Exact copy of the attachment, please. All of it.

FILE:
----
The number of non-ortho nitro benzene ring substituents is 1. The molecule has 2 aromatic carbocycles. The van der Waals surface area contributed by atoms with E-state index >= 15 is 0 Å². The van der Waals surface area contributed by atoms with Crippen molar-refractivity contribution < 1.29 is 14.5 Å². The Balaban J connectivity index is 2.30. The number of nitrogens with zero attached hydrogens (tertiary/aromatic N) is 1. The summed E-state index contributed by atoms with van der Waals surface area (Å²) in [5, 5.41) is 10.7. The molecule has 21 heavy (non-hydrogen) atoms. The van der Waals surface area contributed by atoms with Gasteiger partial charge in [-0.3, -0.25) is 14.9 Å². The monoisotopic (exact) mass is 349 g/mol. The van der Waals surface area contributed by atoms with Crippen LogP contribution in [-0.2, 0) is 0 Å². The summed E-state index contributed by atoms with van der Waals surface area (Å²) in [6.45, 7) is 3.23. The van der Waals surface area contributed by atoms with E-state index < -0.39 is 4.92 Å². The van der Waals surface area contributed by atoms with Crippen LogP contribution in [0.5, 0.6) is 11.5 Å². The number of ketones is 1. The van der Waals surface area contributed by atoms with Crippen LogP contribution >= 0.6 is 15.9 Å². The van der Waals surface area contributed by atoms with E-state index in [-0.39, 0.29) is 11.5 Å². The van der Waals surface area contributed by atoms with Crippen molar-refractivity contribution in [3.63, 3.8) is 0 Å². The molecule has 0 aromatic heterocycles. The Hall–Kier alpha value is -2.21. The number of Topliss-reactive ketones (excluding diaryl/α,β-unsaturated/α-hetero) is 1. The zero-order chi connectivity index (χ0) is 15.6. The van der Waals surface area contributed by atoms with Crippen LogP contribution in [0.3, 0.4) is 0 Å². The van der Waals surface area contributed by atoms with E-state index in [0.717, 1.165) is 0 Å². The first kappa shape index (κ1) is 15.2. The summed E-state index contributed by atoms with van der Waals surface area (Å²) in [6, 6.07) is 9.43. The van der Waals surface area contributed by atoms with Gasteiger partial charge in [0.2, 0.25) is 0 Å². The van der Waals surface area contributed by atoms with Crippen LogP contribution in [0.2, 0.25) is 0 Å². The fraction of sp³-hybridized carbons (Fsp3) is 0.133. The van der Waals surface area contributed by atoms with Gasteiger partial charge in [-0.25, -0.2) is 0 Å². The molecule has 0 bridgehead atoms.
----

The number of non-ortho nitro benzene ring substituents is 1. The molecule has 2 aromatic carbocycles. The van der Waals surface area contributed by atoms with E-state index >= 15 is 0 Å². The van der Waals surface area contributed by atoms with Crippen molar-refractivity contribution < 1.29 is 14.5 Å². The Balaban J connectivity index is 2.30. The number of nitrogens with zero attached hydrogens (tertiary/aromatic N) is 1. The summed E-state index contributed by atoms with van der Waals surface area (Å²) in [5, 5.41) is 10.7. The molecule has 21 heavy (non-hydrogen) atoms. The van der Waals surface area contributed by atoms with Gasteiger partial charge in [-0.3, -0.25) is 14.9 Å². The monoisotopic (exact) mass is 349 g/mol. The van der Waals surface area contributed by atoms with Crippen LogP contribution in [-0.2, 0) is 0 Å². The summed E-state index contributed by atoms with van der Waals surface area (Å²) in [6.45, 7) is 3.23. The van der Waals surface area contributed by atoms with E-state index < -0.39 is 4.92 Å². The van der Waals surface area contributed by atoms with Crippen LogP contribution in [0.5, 0.6) is 11.5 Å². The number of ketones is 1. The van der Waals surface area contributed by atoms with Crippen LogP contribution >= 0.6 is 15.9 Å². The van der Waals surface area contributed by atoms with E-state index in [-0.39, 0.29) is 11.5 Å². The van der Waals surface area contributed by atoms with Crippen molar-refractivity contribution in [3.63, 3.8) is 0 Å². The molecule has 0 aromatic heterocycles. The Hall–Kier alpha value is -2.21. The number of Topliss-reactive ketones (excluding diaryl/α,β-unsaturated/α-hetero) is 1. The zero-order chi connectivity index (χ0) is 15.6. The van der Waals surface area contributed by atoms with Crippen LogP contribution in [0.3, 0.4) is 0 Å². The van der Waals surface area contributed by atoms with E-state index in [0.717, 1.165) is 0 Å². The first kappa shape index (κ1) is 15.2. The summed E-state index contributed by atoms with van der Waals surface area (Å²) in [6, 6.07) is 9.43. The van der Waals surface area contributed by atoms with Gasteiger partial charge in [0.2, 0.25) is 0 Å². The van der Waals surface area contributed by atoms with Crippen LogP contribution in [0.2, 0.25) is 0 Å². The fraction of sp³-hybridized carbons (Fsp3) is 0.133. The van der Waals surface area contributed by atoms with Gasteiger partial charge in [-0.25, -0.2) is 0 Å². The molecule has 0 bridgehead atoms.